Dear World: Please come back. But not exactly as you were

Dear World: Please come back.  But not exactly as you were

“Mommy, go in the other room so I can work,” my near three-year-old says to me.

Oh god, did I say this to her?  

So much of what she says is mimicry, so when it’s something like, “We can’t go to the playground because the other kids will make us sick,” she must be getting it from me.  She doesn’t see anyone but me and my husband.

Then she says, “I just need to write one email.”  

Ok, that is directly from me.  Even the emphasis is the same.

The day after she tells me to leave the room so she can work, a heavy snowfall sends us out to tromp around the yard, build snowmen and pull her around in her new blue sled.  It is a very welcome change from the early-winter doldrums, when going outside in the cold isn’t much fun.  And of course we haven’t been able to go to the library, children museums, coffee shops, or friends’ houses since last March.

The before time

I think everyone will have that memory of the last normal thing they did, before.  For us it was her second birthday party on Leap Day 2020, with family, friends, cupcakes, sharing of drinks, hugs, laughing in each other’s faces.  Then by St. Patrick’s Day, 17 days later, daycare had closed down and we were both working from home—for two weeks, and then two more weeks, and then months and months.  When her daycare reopened in July, they didn’t have enough spots to accommodate everyone.  Even if they had, we wouldn’t have sent her back.  We wanted to leave the few spots for kids of essential workers, since we were both at home. And this way we wouldn’t have to worry constantly about her exposure.  I’m sure this story is familiar, in some form.  Let’s move on.

Things I miss: hugging and food

It is now early March, 2021.  Fiona has been home with us for almost one year. 
Honestly, at first, I was thrilled to not have to commute to work every day.  And the relief I felt to not have the monumental cost of daycare, for even a short time, was more than I expected—I felt light. I dreamed of owning a home and taking vacations and being able to afford organic strawberries.  Of course, soon after, came the crushing grief of the missing world.  My grief consisted of a wave of memories, of sudden longing: Fish and chips and Irish music.  Hugging friends—physical contact, without hesitation.  Libraries.  Birthday parties. Fried pickles and beer inside at a bar, even stale air and sticky bathroom floors.  Swimming pools.  Seeing mouths move and smile.  I even miss the nearby run-down mall, where last winter we took our then 18-month old to totter up and down the storefronts, when she needed to run around but it was too cold to play outside.  Salty, crunchy mall pretzels with that cheese sauce that could stop your heart.  Yes, especially the cheese sauce.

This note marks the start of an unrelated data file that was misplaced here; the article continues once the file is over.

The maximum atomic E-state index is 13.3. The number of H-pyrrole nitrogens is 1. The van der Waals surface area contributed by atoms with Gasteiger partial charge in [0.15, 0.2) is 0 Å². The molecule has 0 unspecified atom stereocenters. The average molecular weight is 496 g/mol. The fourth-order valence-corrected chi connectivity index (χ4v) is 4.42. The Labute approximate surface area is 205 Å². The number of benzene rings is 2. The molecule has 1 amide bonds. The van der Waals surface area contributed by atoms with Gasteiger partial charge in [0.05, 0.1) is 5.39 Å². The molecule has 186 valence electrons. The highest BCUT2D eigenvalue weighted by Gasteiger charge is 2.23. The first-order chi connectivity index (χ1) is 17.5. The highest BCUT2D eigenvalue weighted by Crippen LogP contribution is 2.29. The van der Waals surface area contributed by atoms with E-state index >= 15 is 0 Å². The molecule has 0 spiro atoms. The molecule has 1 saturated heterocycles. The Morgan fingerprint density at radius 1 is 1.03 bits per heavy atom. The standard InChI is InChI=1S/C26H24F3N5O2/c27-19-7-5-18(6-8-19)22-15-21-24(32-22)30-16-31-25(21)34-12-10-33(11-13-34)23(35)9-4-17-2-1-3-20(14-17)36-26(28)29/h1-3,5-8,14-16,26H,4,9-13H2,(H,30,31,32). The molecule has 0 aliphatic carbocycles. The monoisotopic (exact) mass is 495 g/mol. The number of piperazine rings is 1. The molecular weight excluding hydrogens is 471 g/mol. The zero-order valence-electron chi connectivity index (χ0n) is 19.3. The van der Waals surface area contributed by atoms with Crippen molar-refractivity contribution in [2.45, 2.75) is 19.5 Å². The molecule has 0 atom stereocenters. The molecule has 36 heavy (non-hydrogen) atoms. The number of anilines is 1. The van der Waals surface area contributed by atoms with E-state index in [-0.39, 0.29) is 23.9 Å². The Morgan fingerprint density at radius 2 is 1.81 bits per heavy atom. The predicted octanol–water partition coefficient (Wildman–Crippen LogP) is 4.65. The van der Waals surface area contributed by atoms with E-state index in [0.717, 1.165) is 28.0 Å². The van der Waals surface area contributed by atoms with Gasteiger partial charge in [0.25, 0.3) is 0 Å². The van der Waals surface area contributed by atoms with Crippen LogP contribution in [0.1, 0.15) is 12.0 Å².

But there are some things I don’t miss

At this time last year, my husband was spending over three hours a day commuting to work, on the commuter rail and the subway, beholden to its increasingly frequent delays and near-riots daily on the constantly packed platforms.  I’ll never forget my daughter’s first Halloween, a day where a parade drew tens of thousands of people to Boston.  The exodus of the parade happened at exactly the same time as the commuting workforce leaving early to be with their families on Halloween, and the seas of people outside North Station did not bode well for Dr. Grant, Dr. Sadler and the baby dinosaur being able to spend Halloween together.  After an estimate that it would take him two hours just to board a train, we had to make a decision of whether to pay $100 for an Uber home, or have him miss his daughter’s first Halloween (we paid the money).  
Meanwhile in those first two months of 2020 I was mostly driving to work, because I had the shorter commute and one of us had to be able to get to Fiona’s daycare within 45 minutes if they called and she was sick.  Which meant that when they called, it was always me who went to get her.  Young children in daycare get fevers all the time, and have to be kept at home for 24 hours after the fever goes away.  During the winter of 2019/2020, Fiona had 3 ear infections, half a dozen colds, and I was constantly feeling guilty about having to leave the office, even though I would continue working on my laptop when I got home.